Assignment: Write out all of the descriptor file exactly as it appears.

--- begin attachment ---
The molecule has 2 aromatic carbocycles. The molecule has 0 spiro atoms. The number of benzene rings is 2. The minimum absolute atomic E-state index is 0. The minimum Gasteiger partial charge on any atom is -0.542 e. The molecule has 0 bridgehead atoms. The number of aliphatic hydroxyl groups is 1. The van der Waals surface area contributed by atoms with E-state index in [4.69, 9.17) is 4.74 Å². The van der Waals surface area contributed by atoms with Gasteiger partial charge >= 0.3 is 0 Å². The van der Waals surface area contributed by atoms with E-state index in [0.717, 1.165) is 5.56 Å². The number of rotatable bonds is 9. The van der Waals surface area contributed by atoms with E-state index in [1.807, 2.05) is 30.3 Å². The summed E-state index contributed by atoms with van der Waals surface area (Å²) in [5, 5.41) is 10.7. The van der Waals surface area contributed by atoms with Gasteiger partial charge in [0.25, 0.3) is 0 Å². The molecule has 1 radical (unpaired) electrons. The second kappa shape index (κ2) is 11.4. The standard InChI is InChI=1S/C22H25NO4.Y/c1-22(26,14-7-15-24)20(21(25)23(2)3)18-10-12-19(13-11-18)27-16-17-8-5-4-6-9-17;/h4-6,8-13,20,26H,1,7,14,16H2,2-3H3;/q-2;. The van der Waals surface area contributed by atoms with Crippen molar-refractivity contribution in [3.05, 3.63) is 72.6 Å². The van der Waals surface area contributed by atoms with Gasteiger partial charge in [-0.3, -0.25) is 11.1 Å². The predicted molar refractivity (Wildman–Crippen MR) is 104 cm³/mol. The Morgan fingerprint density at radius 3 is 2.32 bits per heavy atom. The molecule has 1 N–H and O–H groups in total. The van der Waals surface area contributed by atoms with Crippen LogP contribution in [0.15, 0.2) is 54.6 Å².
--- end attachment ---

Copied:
The molecule has 2 aromatic carbocycles. The molecule has 0 spiro atoms. The number of benzene rings is 2. The minimum absolute atomic E-state index is 0. The minimum Gasteiger partial charge on any atom is -0.542 e. The molecule has 0 bridgehead atoms. The number of aliphatic hydroxyl groups is 1. The van der Waals surface area contributed by atoms with E-state index in [4.69, 9.17) is 4.74 Å². The van der Waals surface area contributed by atoms with Gasteiger partial charge >= 0.3 is 0 Å². The van der Waals surface area contributed by atoms with E-state index in [0.717, 1.165) is 5.56 Å². The number of rotatable bonds is 9. The van der Waals surface area contributed by atoms with E-state index in [1.807, 2.05) is 30.3 Å². The summed E-state index contributed by atoms with van der Waals surface area (Å²) in [5, 5.41) is 10.7. The van der Waals surface area contributed by atoms with Gasteiger partial charge in [0.25, 0.3) is 0 Å². The molecule has 1 radical (unpaired) electrons. The second kappa shape index (κ2) is 11.4. The standard InChI is InChI=1S/C22H25NO4.Y/c1-22(26,14-7-15-24)20(21(25)23(2)3)18-10-12-19(13-11-18)27-16-17-8-5-4-6-9-17;/h4-6,8-13,20,26H,1,7,14,16H2,2-3H3;/q-2;. The van der Waals surface area contributed by atoms with Crippen molar-refractivity contribution in [3.05, 3.63) is 72.6 Å². The van der Waals surface area contributed by atoms with Gasteiger partial charge in [-0.3, -0.25) is 11.1 Å². The predicted molar refractivity (Wildman–Crippen MR) is 104 cm³/mol. The Morgan fingerprint density at radius 3 is 2.32 bits per heavy atom. The molecule has 1 N–H and O–H groups in total. The van der Waals surface area contributed by atoms with Crippen LogP contribution in [0.15, 0.2) is 54.6 Å².